The chorus of Christopher Cross’s 1979 chart-topping hit, “Sailing,” perfectly encapsulated a day of sailboat racing on April 22 on Lake Pleasant in the 2023 Tall Cactus Regatta.
“Sailing takes me away to where I’ve always heard it could be,” Cross sings in the popular song. “Just a dream and the wind to carry me, soon I will be free.”
The sailors lived out the lyrics on a dreamlike day with the wind making for excellent sailing conditions in the Valley, a part of the country not as well known for the sport.
But don’t tell that to winning captain Joshua Newland.
“In terms of numbers, it’s surprising, at least in my experience,” Newland said. “It’s not like California where everyone knows someone who has a boat, but in the Phoenix area whenever I wear a Yacht Club T-shirt there is always one or two people that will say something to me.”
The Arizona Yacht Club (AYC) was founded in 1958 to create sailing opportunities for residents and currently has 294 registered families, according to racing captain and former AYC Commodore Mike Ferring.
Ferring, 79, has been sailing for nearly his entire life. Twenty-two of those years were spent on the water with his wife, Maryellen, and the two still sail together competitively and recreationally in local outings and across the country in a 26-foot J/80 sailboat known as the Melissa Kay, named after their granddaughter, who drew the decal on the boat’s hull.
“I think the best part about sailing is that it’s something we get to do together,” said Maryellen, 72. “We are a great team.”
On race day, the couple was aboard one of the two boats docked by the marina as part of their duties as race directors. This included checking in all 33 registered boats, sounding the starting horn and recording the final times.
The Lake Pleasant course requires competitors to begin at the start/finish line hundreds of feet from the marina, make a full turn around a yellow buoy, and sail for miles across the lake and around two islands before making a final turn back to the start/finish line.
“The five-and-a-half-mile course should take roughly two hours for a majority of the boats,” Mike said. “It could be shorter or longer depending on the wind, boat size and things like that. People also may drop out midrace or not finish in the three-hour time limit.”
Held for over 40 years, according to Mike, the Tall Cactus Regatta has no regulations on sailboat size. Saturday’s field ranged from 30-foot boats with crews of five to 10-foot boats easily manned by one person.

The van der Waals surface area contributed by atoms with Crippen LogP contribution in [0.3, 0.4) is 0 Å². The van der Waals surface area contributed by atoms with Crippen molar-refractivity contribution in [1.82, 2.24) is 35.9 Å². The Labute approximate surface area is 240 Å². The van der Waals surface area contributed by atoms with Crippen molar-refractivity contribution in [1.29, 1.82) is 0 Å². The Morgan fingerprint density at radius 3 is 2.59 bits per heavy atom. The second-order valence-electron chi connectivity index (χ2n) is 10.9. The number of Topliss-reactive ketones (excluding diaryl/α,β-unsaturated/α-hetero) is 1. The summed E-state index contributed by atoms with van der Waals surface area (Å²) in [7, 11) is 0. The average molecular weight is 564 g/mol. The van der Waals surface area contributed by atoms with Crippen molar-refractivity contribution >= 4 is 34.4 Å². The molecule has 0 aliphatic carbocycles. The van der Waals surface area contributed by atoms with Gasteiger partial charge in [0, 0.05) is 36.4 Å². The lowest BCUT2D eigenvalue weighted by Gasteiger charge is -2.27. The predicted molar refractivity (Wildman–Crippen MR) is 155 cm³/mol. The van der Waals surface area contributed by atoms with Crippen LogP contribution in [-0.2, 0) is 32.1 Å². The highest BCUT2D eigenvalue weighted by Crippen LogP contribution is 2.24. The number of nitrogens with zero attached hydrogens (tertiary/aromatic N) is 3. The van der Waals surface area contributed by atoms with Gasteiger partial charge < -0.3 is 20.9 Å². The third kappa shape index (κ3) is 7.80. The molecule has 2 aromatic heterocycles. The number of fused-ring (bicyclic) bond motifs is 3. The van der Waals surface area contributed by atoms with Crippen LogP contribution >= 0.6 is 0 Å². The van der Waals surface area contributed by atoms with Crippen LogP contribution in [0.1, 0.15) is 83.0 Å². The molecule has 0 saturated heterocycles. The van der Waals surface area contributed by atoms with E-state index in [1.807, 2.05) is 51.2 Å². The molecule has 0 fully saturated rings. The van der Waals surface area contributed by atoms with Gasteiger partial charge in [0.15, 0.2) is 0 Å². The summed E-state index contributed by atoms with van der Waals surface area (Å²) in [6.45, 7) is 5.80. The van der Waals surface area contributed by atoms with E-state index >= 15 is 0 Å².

This size difference leads to some discrepancies in the time-based scoring due to boat quality. Plus, the handicap system in place is shaky at best.
“One time we had a boat finish 30 minutes before anyone else came across the line,” Mike said. “And after the final scoring and handicapping, they ended up only winning by three seconds, so it is not a perfect method by any means.”
Although crossing the finish line first doesn’t automatically mean victory, the team that did so Saturday was declared the winner. Dreamline, a 30-foot J/92 sailboat captained by Newland, finished the race in 1:23:33. The crew included his parents, aunt and girlfriend.
Newland has been sailing his entire life and made his first attempt at leading a crew in a race setting Saturday in place of his dad, who serves as Dreamline’s full-time capitan. The younger captain got his crew off to a blazing start when he found the correct wind line at the start and sent them toward the first buoy.
“We started off really strong, one of the only boats that had good wind through the start,” Newland said. “Going downwind it was a little bit rocky to get the spinnaker up, but there was enough space between us and the rest of the pack, and we ended up having a fantastic day.”
After getting their spinnaker up, and with the wind now at their back, the Dreamline crew swiftly cruised toward the debris-filled north side of the lake. Despite the logs in the course path and changing winds, Dreamline’s crew adjusted and rounded the islands before sailing home and coming across the line two minutes before the second-place Flying Fish, a G-Cat catamaran captained by Chris Picknally.
“Sailing in Arizona is different. Definitely with lakes like this you never get consistent wind like you do off the coast,” Newland said. “It’s always shifting, and not small ones either; full 180-degree shifts. That makes things a little more fun and challenging because it requires more strategy.”
Post-race, the sailors removed their boats from the water and congregated near an area of the marina known as Spinnaker Point to clean their boats, hear results and celebrate the conclusion of the race.
The dream had come to an end.
“There’s no better feeling than being out on the water with just the wind guiding you. It’s just so relaxing,” Maryellen said.
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